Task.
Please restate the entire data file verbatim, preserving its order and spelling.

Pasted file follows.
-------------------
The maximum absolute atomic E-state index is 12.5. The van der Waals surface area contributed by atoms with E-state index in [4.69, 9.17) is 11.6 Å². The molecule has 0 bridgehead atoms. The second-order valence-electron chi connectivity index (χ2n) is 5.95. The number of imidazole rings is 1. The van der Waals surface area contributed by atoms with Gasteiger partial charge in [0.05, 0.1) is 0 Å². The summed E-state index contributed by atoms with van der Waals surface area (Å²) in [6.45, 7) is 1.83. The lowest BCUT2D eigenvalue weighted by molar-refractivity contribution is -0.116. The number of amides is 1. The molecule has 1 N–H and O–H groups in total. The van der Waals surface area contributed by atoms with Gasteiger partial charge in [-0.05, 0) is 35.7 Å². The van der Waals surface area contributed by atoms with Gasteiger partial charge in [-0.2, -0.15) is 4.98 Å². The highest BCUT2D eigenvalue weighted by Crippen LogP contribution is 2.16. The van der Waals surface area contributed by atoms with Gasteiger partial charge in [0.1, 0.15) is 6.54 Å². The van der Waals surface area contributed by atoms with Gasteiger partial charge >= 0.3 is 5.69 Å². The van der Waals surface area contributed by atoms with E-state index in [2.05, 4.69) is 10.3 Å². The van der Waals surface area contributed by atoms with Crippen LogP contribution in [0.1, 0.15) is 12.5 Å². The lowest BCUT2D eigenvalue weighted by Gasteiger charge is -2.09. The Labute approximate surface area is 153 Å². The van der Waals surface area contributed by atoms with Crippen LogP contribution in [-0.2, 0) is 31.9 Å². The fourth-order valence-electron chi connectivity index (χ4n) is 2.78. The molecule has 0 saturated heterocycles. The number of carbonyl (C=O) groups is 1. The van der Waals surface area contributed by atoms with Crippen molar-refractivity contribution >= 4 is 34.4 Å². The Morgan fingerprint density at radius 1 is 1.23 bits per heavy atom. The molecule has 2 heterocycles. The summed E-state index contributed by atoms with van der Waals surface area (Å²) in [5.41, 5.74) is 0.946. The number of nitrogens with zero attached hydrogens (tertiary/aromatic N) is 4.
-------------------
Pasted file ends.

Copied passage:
The maximum absolute atomic E-state index is 12.5. The van der Waals surface area contributed by atoms with E-state index in [4.69, 9.17) is 11.6 Å². The molecule has 0 bridgehead atoms. The second-order valence-electron chi connectivity index (χ2n) is 5.95. The number of imidazole rings is 1. The van der Waals surface area contributed by atoms with Gasteiger partial charge in [0.05, 0.1) is 0 Å². The summed E-state index contributed by atoms with van der Waals surface area (Å²) in [6.45, 7) is 1.83. The lowest BCUT2D eigenvalue weighted by molar-refractivity contribution is -0.116. The number of amides is 1. The molecule has 1 N–H and O–H groups in total. The van der Waals surface area contributed by atoms with Gasteiger partial charge in [-0.05, 0) is 35.7 Å². The van der Waals surface area contributed by atoms with Gasteiger partial charge in [-0.2, -0.15) is 4.98 Å². The highest BCUT2D eigenvalue weighted by Crippen LogP contribution is 2.16. The van der Waals surface area contributed by atoms with Gasteiger partial charge in [0.1, 0.15) is 6.54 Å². The van der Waals surface area contributed by atoms with Gasteiger partial charge >= 0.3 is 5.69 Å². The van der Waals surface area contributed by atoms with E-state index in [2.05, 4.69) is 10.3 Å². The van der Waals surface area contributed by atoms with Crippen LogP contribution in [0.1, 0.15) is 12.5 Å². The lowest BCUT2D eigenvalue weighted by Gasteiger charge is -2.09. The Labute approximate surface area is 153 Å². The van der Waals surface area contributed by atoms with Crippen LogP contribution in [-0.2, 0) is 31.9 Å². The fourth-order valence-electron chi connectivity index (χ4n) is 2.78. The molecule has 0 saturated heterocycles. The number of carbonyl (C=O) groups is 1. The van der Waals surface area contributed by atoms with Crippen molar-refractivity contribution >= 4 is 34.4 Å². The Morgan fingerprint density at radius 1 is 1.23 bits per heavy atom. The molecule has 2 heterocycles. The summed E-state index contributed by atoms with van der Waals surface area (Å²) in [5.41, 5.74) is 0.946. The number of nitrogens with zero attached hydrogens (tertiary/aromatic N) is 4.